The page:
At the Water’s Edge is a rich, beautiful novel. Elegantly written and compulsively readable, it is at once a gripping love story, a profound examination of the effects of war on ordinary women, and a compelling portrait of female friendship.”—Kristin Hannah, New York Times bestselling author of The Nightingale

Editorial Reviews

Publishers Weekly
Gruen’s (Water for Elephants) riveting fifth novel follows Philadelphia socialite Madeline Hyde; her husband, Ellis; and his best friend, Hank, on a quest to Loch Ness in January 1945 as they seek proof of the legendary monster, which Ellis’s father allegedly photographed 13 years earlier. Once the trio is ensconced in the tiny village of Drumnadrochit, Hank and Ellis begin disappearing for days at a time, leaving Maddie alone back at the inn with no ration card, no practical skills, and no emergency gear. She soon bonds with the locals—even Angus, the inn’s brooding, standoffish owner—and her newfound friendships help her cope with household chores and air raids alike. As the days drag on, Maddie begins to uncover truths about her family, as well as secrets about Ellis, that force her to reimagine her entire life as she knows it. A slow start gives way to mystery upon mystery, building to a gripping climax. Though some aspects, particularly an ambiguous brush with the supernatural, are a little pedestrian, Gruen’s beautiful setting and deeply sympathetic characters ensure a memorable read for new and returning fans alike. (Mar.)
Kirkus Reviews
Three spoiled brats from Philadelphia go to Scotland to look for the Loch Ness monster in the middle of World War II."I pointed out, as gently as I could, what I'd hoped was obvious: that it made no sense whatsoever to throw ourselves into the middle of an ocean crawling with U-boats on a quest to find a monster that probably didn't even exist," explains Maddie Hyde as she embarks on that very journey with her husband and their best friend. If only she could have gotten this across to Gruen (Ape House, 2010, etc.), who is not likely to replicate the success of the best-selling Water for Elephants (2006) with this silly novel. Unlike the other brave boys of their generation, Ellis and Hank are not off fighting Hitler; they are 4-F due to color blindness and flat feet, respectively. Instead of hanging around town being sneered at by their friends and family, they scoop up Maddie and take off for Scotland, where their dubious plan is to redeem the reputation of Ellis' father, who supposedly faked a sighting of Nessie a decade earlier, by this time really finding the monster. After a gruesome trip through the Battle of the Atlantic, they arrive at the tiny village of Drumnadrochit, where they take rooms at a run-down public house run by a crew from Central Casting: a gruff, wild-looking innkeeper, a beautiful red-haired barmaid, etc. While Ellis and Hank spend their days getting wildly drunk and monster-hunting, Maddie befriends the locals and learns to make a bed and mash potatoes. Various types of forbidden love, deception and skullduggery ensue. Gruen's handling of air raids, food rations, sad telegrams and reports from the front makes the thinness of the story's premise all the more awkward. At heart, this is an unlikely romance novel. A little too unlikely.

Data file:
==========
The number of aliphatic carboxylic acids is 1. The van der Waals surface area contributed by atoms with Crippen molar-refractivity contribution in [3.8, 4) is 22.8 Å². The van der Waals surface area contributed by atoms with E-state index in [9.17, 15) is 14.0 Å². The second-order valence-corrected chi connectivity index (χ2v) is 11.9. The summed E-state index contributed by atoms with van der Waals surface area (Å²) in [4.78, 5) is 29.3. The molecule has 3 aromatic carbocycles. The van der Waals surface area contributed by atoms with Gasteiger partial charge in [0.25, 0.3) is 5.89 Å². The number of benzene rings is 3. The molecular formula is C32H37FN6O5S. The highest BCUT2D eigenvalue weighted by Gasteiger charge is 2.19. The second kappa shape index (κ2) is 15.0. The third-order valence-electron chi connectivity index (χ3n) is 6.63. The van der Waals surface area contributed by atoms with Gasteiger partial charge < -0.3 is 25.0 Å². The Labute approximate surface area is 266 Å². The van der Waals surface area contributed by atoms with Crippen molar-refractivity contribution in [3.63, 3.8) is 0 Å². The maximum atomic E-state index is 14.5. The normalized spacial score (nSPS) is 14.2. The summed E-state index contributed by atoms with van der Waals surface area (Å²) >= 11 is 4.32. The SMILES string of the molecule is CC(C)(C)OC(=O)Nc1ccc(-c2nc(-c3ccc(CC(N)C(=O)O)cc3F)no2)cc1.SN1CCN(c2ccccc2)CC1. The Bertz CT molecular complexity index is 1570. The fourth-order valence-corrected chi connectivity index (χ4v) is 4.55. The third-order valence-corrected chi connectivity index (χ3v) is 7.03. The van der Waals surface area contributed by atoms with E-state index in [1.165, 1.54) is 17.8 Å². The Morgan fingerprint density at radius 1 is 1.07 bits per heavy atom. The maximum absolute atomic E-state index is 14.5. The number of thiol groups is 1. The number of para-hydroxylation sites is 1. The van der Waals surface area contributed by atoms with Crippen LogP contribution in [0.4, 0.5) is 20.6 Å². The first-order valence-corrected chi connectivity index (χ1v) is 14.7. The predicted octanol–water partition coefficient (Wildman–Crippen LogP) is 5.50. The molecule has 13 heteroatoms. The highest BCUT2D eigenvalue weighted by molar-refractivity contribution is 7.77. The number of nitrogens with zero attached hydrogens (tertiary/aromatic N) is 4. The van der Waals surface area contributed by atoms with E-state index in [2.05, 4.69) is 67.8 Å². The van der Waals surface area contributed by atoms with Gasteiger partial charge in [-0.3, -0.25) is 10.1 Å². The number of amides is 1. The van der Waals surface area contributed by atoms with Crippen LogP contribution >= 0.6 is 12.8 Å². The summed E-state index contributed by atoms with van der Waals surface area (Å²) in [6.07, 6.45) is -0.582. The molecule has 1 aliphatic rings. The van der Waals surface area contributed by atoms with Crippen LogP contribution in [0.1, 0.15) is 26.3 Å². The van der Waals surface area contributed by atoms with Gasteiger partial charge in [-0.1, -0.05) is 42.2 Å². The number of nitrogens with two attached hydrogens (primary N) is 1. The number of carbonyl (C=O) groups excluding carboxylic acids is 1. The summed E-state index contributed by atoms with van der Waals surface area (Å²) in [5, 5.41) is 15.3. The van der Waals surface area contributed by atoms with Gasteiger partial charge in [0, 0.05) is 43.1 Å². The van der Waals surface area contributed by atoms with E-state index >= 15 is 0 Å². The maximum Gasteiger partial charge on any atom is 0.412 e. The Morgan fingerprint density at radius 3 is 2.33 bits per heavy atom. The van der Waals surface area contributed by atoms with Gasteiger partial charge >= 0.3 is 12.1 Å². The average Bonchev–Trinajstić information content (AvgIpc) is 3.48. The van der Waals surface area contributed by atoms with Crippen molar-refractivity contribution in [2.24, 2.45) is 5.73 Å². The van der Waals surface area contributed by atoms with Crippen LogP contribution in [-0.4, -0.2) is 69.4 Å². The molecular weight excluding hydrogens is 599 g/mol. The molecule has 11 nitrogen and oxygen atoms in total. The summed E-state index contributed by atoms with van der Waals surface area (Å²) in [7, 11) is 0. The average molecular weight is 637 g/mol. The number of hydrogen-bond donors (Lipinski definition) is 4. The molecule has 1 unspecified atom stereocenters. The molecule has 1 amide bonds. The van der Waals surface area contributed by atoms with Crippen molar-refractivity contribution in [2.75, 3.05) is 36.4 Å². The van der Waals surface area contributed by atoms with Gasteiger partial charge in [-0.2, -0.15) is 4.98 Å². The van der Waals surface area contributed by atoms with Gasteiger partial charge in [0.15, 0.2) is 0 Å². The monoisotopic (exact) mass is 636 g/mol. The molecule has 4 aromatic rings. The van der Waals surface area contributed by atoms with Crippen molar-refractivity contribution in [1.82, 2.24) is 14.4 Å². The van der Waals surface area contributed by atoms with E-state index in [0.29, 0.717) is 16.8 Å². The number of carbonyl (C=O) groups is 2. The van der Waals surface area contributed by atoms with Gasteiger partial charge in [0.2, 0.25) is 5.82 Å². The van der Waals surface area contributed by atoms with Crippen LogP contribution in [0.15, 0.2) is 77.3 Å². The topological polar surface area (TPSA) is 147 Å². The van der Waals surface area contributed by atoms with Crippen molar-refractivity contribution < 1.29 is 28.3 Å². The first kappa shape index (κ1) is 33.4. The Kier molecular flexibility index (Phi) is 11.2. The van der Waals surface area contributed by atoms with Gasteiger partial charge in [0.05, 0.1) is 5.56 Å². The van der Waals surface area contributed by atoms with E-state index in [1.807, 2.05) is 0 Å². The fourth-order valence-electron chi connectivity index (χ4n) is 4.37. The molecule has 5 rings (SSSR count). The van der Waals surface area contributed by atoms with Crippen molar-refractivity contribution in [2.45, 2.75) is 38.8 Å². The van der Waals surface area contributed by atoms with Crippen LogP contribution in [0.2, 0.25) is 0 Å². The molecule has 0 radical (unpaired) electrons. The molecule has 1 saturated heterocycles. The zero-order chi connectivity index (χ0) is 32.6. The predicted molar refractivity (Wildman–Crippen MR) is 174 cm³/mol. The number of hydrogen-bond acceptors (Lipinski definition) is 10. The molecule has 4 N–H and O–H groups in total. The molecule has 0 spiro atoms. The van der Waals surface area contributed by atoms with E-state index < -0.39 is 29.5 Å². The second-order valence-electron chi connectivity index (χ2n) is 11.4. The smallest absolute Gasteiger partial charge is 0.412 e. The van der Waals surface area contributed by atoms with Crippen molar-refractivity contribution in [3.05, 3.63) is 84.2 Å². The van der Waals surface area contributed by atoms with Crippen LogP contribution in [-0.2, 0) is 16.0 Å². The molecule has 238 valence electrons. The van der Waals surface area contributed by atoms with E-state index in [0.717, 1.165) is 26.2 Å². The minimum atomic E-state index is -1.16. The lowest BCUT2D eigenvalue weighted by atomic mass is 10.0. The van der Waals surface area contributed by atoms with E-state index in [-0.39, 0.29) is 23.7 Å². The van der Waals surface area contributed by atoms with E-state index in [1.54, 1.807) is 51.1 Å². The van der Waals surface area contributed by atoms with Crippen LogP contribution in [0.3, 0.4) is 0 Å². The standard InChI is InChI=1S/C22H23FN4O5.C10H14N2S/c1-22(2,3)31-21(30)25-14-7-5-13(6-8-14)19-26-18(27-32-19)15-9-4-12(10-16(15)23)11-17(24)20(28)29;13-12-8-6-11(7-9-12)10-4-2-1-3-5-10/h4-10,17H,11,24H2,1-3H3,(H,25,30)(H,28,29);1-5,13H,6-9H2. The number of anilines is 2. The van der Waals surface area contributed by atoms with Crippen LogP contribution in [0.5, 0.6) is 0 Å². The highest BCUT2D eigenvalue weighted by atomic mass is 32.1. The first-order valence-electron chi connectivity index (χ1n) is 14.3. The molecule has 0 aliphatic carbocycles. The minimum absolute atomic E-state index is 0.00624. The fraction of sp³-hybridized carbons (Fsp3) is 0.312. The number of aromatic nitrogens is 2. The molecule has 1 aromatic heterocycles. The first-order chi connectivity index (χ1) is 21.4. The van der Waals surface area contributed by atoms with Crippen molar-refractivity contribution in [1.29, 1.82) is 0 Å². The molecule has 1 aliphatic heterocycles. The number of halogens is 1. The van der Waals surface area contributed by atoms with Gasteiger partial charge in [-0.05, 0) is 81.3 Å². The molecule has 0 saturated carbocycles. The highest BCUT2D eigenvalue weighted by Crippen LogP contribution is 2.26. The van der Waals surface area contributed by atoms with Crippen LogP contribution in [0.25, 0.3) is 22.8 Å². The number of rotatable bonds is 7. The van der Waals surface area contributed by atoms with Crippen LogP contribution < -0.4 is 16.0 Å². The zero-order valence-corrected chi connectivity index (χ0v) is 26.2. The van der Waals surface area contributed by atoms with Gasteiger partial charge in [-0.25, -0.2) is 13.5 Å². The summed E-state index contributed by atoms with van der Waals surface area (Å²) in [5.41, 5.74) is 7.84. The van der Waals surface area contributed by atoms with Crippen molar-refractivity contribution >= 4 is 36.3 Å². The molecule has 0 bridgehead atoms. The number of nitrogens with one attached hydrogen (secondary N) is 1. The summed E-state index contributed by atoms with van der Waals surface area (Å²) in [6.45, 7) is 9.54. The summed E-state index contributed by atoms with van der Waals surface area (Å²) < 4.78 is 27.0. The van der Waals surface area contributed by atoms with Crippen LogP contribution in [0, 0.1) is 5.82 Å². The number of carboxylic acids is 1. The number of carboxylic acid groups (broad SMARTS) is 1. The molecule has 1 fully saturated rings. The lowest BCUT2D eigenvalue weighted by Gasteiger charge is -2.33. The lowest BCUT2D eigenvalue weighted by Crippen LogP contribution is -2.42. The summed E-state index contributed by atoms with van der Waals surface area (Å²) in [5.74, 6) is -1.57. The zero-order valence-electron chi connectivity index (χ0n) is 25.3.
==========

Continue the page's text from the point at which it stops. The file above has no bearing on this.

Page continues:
From the Publisher
“Breathtaking . . . a daring story of adventure, friendship, and love in the shadow of WWII.”Harper’s Bazaar